After taking India to the world with its 'India Everywhere' campaign at the World Economic Forum at Davos this January, the India Brand Equity Foundation will now bring the world to India.
Beginning November, IBEF will organise the Experience India programme and get groups of opinion makers from across the globe to get a first-hand feel of India.
"The idea is to build Brand India by showcasing success stories in India. These delegates will become unofficial ambassadors for India and advocate our cause," IBEF Chief Executive, Ajay Khanna told Business Standard.
While business delegations making planned visits to India is not a new concept in itself, this is the first time it is being planned as a sustained campaign.
Also, the tour will not only be restricted to the glitzy steel-and-glass campuses of Indian IT and pharma companies, but also have an earthy feel by showcasing the success of Indian co-operatives, from Lijjat papad and Amul.
It will also give the visitors a peek into a day in the life of Mumbai's dabbawallas (a Harvard Business school caselet) or telecom penetration in rural India.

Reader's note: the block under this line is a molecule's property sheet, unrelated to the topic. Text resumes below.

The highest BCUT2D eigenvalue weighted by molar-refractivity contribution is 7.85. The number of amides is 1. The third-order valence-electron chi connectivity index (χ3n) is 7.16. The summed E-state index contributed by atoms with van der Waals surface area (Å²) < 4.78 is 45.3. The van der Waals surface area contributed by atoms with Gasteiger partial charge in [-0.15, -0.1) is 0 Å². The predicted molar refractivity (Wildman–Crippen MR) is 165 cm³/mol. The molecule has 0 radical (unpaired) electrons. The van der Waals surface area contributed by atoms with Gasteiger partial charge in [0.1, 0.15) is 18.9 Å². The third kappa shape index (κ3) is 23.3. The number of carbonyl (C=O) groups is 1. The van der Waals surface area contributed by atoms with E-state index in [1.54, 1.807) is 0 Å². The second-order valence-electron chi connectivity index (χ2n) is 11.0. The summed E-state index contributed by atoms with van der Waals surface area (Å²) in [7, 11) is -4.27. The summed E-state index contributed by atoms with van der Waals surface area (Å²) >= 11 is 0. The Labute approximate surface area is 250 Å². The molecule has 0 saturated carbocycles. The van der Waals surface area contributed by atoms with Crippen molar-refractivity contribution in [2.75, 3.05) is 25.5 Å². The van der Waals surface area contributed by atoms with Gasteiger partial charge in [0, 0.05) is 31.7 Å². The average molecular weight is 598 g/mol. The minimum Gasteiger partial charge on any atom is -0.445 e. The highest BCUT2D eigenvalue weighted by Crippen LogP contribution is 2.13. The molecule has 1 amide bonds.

"To influence the influencers, we will show them the best of India while focusing on the stock markets, democracy and development. They will also get a taste of our country's art and culture," Khanna said.
The delegates will be chosen from the target markets of USA, Japan, Germany, UK, France, South Korea, Dubai, Russia, Singapore, Brazil, South Africa, Australia, China and Italy and will consist of individuals who influence investment-related decisions in their country mediapersons, industry association members, academicians, consultants, analysts, economists, policy makers, parliamentarians and business leaders.
"Investors have to understand the India opportunity from credible sources and that is why people with high credibility and influence in their communities will be targeted," said Arun Maira, chairman of management consultancy, Boston Consulting Group, who is also a board member with IBEF.
Maira added that such campaigns will help in sending a clear message of India. "At present, there is a bit of confusion about India. While people have heard about the potential for investment, they are also apprehensive about issues like infrastructure. When these delegates see things moving forward for themselves they can then speak about it," he said.
China has been undertaking a similar exercise for the past 15-20 years.